On Friday and Saturday a week ago, I joined a group of local indie authors at the Costa Vida in Nampa to share our books with the general public. Not a super busy venue, but I did talk to a couple of interested and several interesting people.In the next few posts, I will share some of their work with you.

See you soon.

– A

Here they are in order: Merri Halma, yours truly, Bonnie Kloster, Davis J. Kelley, Chris Holloway, and J.S. Andersen.

One Thing

We ambled along the edge of the field, not going much faster than I could walk on pavement. When I asked Jodie what this was called, meaning how the horses were walking. She laughed and said, “Walking.” Then she told me about horse gaits, beating them out on the front of her saddle. Clop-clop, clop-clop. She pointed to different places around us and told me things, names of mountains, visible to us here and a little farther away, people my dad knew, and all sorts of other things.
In between we were quiet, listening to the hooves making contact with the pasture and the horses’ breathing as we went along. When we came up to a group of bushes, about 300 tiny birds began screeching and burst out and above us to the left. We stopped and focused, almost hypnotized, by the reflection of the sun on their wings, as they turned many times in mid-flight.
– Chickenshit: Crisis #7 The One Thing
Billie and Jodie spend a beautiful afternoon taking care of Sheila’s horses. Billie grows conflicted over selling the farm, even as more people show interest in buying it. The movies make it seem so easy to figure things out. Real life decisions are a little tougher for one Billie Hatcher.

Chickenshit – Or: How a City Girl Does Country All Wrong is Volume I of a series. Available  now on Kindle and on Amazon paperback. The next volume will be published in Spring/Summer of 2018.

The One Thing … Wouldn’t it be nice if life were that simple. If we could just search for that one thing, like the character, Curly (Jack Palance), talks to Mitch (Billy Crystal) about in City Slickers, that one thing that gives meaning and definition to our lives, grab it and hang on for dear life. Of course, we all can, but there are always consequences, and usually our one thing is made up of complicated parts, often at war with each other. Even when we keep the one thing in mind, life forces all sorts of compromises along the way.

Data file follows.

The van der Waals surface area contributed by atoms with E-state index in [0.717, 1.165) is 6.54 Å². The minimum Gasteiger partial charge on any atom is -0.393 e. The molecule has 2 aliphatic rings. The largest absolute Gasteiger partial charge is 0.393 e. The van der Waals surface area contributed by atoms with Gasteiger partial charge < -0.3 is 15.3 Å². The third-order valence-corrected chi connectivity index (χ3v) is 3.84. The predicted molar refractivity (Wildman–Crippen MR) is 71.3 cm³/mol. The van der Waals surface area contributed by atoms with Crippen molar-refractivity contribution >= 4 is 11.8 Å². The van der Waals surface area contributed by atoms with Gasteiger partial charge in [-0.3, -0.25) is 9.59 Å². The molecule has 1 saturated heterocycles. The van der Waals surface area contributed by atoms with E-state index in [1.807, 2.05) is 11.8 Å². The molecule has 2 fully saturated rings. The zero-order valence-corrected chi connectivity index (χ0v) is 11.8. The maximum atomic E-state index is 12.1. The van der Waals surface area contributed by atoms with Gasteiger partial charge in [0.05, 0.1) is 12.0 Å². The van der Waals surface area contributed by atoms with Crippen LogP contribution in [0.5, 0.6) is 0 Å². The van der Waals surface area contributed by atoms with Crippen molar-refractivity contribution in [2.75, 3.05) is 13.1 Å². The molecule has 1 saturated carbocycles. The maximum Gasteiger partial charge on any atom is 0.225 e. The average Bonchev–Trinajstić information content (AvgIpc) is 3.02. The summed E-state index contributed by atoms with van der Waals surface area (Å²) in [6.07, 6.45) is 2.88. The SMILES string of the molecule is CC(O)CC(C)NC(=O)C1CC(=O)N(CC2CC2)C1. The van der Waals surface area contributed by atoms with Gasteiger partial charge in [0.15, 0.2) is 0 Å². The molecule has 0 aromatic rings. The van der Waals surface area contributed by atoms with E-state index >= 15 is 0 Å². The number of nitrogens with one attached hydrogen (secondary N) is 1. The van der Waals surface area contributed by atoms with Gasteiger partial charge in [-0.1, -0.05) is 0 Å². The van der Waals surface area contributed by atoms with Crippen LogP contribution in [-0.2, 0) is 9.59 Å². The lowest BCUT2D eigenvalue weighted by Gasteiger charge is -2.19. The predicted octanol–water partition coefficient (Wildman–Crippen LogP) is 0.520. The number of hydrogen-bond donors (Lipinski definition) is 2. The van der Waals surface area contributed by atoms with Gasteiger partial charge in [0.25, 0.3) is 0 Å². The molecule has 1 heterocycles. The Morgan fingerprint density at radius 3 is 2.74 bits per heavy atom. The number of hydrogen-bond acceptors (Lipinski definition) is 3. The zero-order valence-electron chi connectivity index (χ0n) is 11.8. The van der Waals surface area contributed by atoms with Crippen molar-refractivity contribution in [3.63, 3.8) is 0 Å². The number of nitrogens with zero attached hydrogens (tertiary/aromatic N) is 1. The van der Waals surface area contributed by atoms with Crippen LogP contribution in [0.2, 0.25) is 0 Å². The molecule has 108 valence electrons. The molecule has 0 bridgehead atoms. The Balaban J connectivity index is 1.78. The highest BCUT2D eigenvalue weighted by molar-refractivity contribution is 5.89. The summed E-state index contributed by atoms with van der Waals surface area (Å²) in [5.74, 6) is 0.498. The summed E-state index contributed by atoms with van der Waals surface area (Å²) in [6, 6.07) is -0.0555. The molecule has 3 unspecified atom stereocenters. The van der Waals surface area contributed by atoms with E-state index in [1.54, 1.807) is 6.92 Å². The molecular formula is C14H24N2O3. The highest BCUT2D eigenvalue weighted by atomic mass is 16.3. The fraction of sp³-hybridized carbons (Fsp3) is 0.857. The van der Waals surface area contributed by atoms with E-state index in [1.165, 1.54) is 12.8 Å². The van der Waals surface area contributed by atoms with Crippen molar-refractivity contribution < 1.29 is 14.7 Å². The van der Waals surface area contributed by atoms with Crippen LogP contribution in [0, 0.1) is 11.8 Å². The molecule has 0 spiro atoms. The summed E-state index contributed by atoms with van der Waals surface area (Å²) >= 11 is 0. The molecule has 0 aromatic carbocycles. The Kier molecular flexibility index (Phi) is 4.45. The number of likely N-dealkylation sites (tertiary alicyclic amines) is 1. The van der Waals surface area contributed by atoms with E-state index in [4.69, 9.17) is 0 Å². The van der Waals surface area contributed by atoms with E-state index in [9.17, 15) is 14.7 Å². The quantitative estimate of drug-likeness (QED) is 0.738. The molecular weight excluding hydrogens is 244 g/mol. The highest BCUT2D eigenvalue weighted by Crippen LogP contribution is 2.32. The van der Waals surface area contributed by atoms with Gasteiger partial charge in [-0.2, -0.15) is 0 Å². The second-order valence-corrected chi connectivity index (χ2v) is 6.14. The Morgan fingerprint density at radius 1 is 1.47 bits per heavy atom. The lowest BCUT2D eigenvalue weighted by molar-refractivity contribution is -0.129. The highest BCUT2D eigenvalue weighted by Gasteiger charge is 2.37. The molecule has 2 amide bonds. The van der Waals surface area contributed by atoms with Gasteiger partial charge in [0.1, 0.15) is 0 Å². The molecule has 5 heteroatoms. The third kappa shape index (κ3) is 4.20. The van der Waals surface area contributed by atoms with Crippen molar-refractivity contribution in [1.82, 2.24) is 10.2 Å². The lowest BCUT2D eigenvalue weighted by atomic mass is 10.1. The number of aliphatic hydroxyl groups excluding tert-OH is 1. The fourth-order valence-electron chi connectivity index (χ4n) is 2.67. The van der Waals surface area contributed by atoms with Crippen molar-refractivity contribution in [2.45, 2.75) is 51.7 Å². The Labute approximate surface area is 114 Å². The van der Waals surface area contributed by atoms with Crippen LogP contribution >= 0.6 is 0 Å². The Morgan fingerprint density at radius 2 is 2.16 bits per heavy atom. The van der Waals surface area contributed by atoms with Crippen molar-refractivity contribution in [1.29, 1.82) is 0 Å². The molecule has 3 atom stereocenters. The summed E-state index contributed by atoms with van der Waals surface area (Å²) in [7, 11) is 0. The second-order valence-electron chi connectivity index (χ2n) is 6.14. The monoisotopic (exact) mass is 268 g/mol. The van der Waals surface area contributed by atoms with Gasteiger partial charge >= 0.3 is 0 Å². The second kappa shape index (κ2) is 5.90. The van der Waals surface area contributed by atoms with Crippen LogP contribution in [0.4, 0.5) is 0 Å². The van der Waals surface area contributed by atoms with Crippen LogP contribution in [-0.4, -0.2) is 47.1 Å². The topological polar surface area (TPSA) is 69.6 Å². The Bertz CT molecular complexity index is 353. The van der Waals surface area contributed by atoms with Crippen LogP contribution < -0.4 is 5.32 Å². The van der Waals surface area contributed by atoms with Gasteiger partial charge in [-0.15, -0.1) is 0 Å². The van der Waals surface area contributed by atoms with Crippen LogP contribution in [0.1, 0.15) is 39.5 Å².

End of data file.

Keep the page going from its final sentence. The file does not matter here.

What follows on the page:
With Billie’s dad, Dan, the farm became the one thing he could not live without. Unfortunately, his relationships with his family suffered because his one thing did not mesh with their lives at the time.  His one thing did bring other benefits, though, like the many friendships in the community and building a strong, loyal friendship with Elliot.
In my own life, I’ve searched for the one thing (and, yes, I cannot get the INXS song out of my head when I write about this) over decades that are now mounting into middle age, and had various answers at various times. In my teens and early twenties, it was all about finding love. I went to unbelievable lengths at times to win and keep the affection of another. In my thirties, it was about raising a child. I don’t regret one single opportunity I missed out on because of my focus on parenting. It has been (and still is) the most rewarding experience of my life. And now, in my forties, with my prior priorities still in my life, I have been struggling to focus on one of the one things I wanted to do all along (forgive the grammar) – gasp for air – write.
I just read an interview with Terri Gross, and she said that she never wants to retire, has no plans to ever do so. She’s okay that her career didn’t allow for children because she never had a burning desire to procreate. I guess, when you have that kind of certainty about something, it is your one thing, and it can take you through your whole life. Only being four years into taking this writing thing seriously, I cannot imagine ever quitting this process that both drives me and drives me crazy. Whether that will be the case a few years from now, or whether I will find a new one thing, remains to be seen.  I just know that I am enjoying the hell out of it for now, and, damn the consequences, I’m holding on for dear life. And I hope I make a few friends along the way.

Amazon Giveaway

Thank you, everyone! My book giveaways for Lookout Butte and Chickenshit Volume I have closed. Congratulations to the winners!